Pensacola Museum of Art
Landscapes From The Permanent Collection of the Pensacola Museum of Art
December 8 - January 5, 2001
In the continuing series of "Selections from the Permanent Collection" exhibitions, the Pensacola Museum of Art Lamar Assembly Room Gallery will feature art world names such as Roberto Matta, Milton Avery and Betty Jo Norman as they explore one of the age-old favorites of the visual artist -- the landscape. This exhibition is an examination of the many schools of thought and variation on one genre that can be found in the permanent of collection of the Museum. (left: Nahum Tschacbasov, Landscape with Figures, 1959, etching and aquatint, 10 3/4 x 12 inches, 66.33, donated by the artist)
The artists of this exhibition have established their pictorial plane in one of several different schools including traditionalist, surrealist, abstraction and have created new interpretations of the subject matter while staying true to form, all the while keeping a watchful eye on the past and what has been accomplished, then peering into what was then their current views on the subject matter.
Traditionalist interpretations, of which Maurice Vlaminck's Harte Folie would certainly belong, exhibits a feeling of the artists' sketched remembrance of a difference space and circumstance. In all probability, what is being shared with the museum patron is a snapshot of an actual moment in time - a Vlaminck study taken directly from nature.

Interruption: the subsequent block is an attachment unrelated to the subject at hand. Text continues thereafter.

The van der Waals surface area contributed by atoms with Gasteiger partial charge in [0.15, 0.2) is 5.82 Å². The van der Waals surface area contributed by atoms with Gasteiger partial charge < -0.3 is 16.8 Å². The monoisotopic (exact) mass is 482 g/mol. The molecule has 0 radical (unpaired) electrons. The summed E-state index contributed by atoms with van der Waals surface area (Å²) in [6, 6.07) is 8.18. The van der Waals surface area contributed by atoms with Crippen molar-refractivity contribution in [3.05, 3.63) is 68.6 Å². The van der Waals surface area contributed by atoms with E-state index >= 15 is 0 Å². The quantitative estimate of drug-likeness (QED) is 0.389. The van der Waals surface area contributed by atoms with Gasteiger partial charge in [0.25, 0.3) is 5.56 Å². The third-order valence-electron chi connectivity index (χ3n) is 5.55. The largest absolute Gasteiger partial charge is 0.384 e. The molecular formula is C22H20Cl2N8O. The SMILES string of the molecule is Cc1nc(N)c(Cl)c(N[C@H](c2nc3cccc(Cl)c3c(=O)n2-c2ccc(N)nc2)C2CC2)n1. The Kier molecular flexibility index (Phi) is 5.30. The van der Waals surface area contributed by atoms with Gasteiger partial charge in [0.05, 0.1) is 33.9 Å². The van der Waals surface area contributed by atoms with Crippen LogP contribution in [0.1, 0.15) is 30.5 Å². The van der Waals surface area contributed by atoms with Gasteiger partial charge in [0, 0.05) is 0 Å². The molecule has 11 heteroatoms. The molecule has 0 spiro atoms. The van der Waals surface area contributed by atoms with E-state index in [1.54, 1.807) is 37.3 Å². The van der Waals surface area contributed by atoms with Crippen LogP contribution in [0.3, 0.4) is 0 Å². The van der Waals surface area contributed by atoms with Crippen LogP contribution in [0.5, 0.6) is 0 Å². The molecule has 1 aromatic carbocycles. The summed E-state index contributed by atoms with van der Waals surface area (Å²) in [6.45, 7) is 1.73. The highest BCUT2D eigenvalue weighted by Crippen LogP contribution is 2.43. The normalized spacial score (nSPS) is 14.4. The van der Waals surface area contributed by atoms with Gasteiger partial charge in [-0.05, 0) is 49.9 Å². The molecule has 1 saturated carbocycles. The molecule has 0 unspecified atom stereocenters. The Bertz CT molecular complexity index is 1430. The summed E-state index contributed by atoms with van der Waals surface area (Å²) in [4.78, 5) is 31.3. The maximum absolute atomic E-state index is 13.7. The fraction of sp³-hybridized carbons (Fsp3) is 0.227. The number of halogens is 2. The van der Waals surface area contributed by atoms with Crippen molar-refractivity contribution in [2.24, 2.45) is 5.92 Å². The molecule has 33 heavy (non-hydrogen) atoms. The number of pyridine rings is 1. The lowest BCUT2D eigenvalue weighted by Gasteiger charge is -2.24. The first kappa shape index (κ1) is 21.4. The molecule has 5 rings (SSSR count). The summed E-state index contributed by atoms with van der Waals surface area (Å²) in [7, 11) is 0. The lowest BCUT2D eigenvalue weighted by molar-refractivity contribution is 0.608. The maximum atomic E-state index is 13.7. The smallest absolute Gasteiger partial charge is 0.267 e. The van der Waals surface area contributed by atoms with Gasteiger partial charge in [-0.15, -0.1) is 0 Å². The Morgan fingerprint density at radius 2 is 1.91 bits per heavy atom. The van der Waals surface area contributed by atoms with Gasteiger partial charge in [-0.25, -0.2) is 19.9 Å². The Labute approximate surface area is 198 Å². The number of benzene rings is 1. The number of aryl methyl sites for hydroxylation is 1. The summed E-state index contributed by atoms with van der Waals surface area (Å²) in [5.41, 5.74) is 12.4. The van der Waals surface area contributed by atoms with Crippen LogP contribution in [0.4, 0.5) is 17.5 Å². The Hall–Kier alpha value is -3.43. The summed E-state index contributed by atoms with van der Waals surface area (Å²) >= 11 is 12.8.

Harold Altman's Advancing Figure and Enrique Soriano's Light and Shade invoke an entirely different feel for the viewer. Each piece with its own version of a skewed perspective, melting figures or looming shadows transcend the traditional Rockwellesque polish to dictate their own surrealist unease and respect for technique and forms. (left: Harold Altman, Advancing Figure, lithograph, 8 1/2 x 11 inches, 71.4, museum purchase)
Abstracted Landscapes in the exhibition, including Nahum Tschacbasov's Landscape with Figures, Francisco Sainz's Blue Fountain and Pyramids by Alexander Calder, create three different stages for the landscape to perform for the eye. Tschacbasov's "landscape" is a myriad of interlocking figures and forms, all of which balance the artists' finished composition. Sainz's and Calder's work are more playful interpretations of the landscape genre, offering childlike illustrations of hills and valleys done in deep bright placement of solid color, one version in Sainz's "sidewalk chalk" display and yet another in Calder's interlocking pyramid composition.
The exhibition will feature eleven pieces from the permanent collection, each with its own story on the artists view of capturing the landscape.
Read more about the Pensacola Museum of Art in Resource Library Magazine
Please click on thumbnail images bordered by a red line to see enlargements.
For further biographical information on selected artists cited above please see America's Distinguished Artists, a national registry of historic artists.
This page was originally published in Resource Library Magazine. Please see Resource Library's Overview section for more information. rev. 4/27/11
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